The Daily Review/Bill Decker
Executive Director Tim Matte tells the St. Mary Parish Levee District Board about progress on flood control projects at Thursday's meeting.
Levee district hears about progress on flood projects
The St. Mary Parish Levee District has spent $5.7 million on the flood-control barge in Bayou Chene with more to come by the time the work is finished, board members heard from their staff Thursday at the Emergency Operations Center in Morgan City.
That work is winding down. The board also heard about progress on two other multimillion dollar projects getting underway: the Bayou Teche flood gate and the permanent Bayou Chene structure that is supposed to make future barge-sinking unnecessary.
Among the projects discussed:
Bayou Chene barge
The channel is open again and the district is moving toward Avoca rock removal.
The decision to sink the barge to fight backwater flooding came May 23, and the work lasted May 27-June 6. The maximum difference in water levels in front of and behind the barge was 54 inches during Hurricane Barry.
The cost up to now has been $5.75 million, which the district has paid but which will be reimbursed by the state and federal governments. The contract for the final removal work went to Sealevel for $1.2 million. The work is expected to be complete Sept. 19.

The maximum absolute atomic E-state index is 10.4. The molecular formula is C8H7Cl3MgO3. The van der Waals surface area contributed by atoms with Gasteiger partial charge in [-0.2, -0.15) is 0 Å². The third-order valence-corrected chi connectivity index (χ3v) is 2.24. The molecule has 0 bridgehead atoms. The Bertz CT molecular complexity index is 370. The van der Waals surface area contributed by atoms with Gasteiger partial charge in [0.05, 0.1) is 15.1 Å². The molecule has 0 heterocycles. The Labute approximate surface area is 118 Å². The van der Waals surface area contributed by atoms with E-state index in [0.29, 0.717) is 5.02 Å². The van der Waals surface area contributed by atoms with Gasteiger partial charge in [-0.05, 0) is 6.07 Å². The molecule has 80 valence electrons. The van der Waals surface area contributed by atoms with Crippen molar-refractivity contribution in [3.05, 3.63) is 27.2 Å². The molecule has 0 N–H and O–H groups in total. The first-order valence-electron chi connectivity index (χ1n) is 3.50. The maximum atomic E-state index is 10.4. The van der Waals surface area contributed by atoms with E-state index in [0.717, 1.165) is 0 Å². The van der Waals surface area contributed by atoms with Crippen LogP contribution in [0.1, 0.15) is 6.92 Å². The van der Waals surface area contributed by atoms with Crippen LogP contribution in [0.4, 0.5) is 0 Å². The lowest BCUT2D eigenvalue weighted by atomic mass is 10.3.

Bayou Chene structure
All the permits required for the $80 million project are in place, and a $464,000 contract has been awarded to Patriot Construction for the first phase of dredging and clearing. That phase is expected to be complete by Nov. 24.
Another contract for a second phase of dredging drew a low bid of $2.9 million, more than $200,000 higher than the engineer’s estimate. That contract is awaiting action.
The Coastal Protection and Restoration Authority, the mechanism through which funding for all the work was acquired, has awarded $5 million for the project design.
The phase that includes the flood wall will go out for bid in December.
The structure is seen as a key to protecting areas of St. Mary, lower St. Martin, Assumption and other nearby parishes from backwater flooding when high water enters the Atchafalaya.
The structure is expected to be in place by October 2021.
“We really are making progress,” Executive Director Tim Matte told the board Thursday. “The design work is on schedule.”
A flood gate would prevent the Bayou Teche from being flooded by a storm surge by way of the Charenton Canal. The idea is to protect portions of Franklin, Garden City and Centerville from flooding.
The estimated cost is $11 million to $12 million.
The district has submitted an engineer’s certification to the Department of Transportation and Development for permission to let bids. The district anticipates opening bids Oct. 24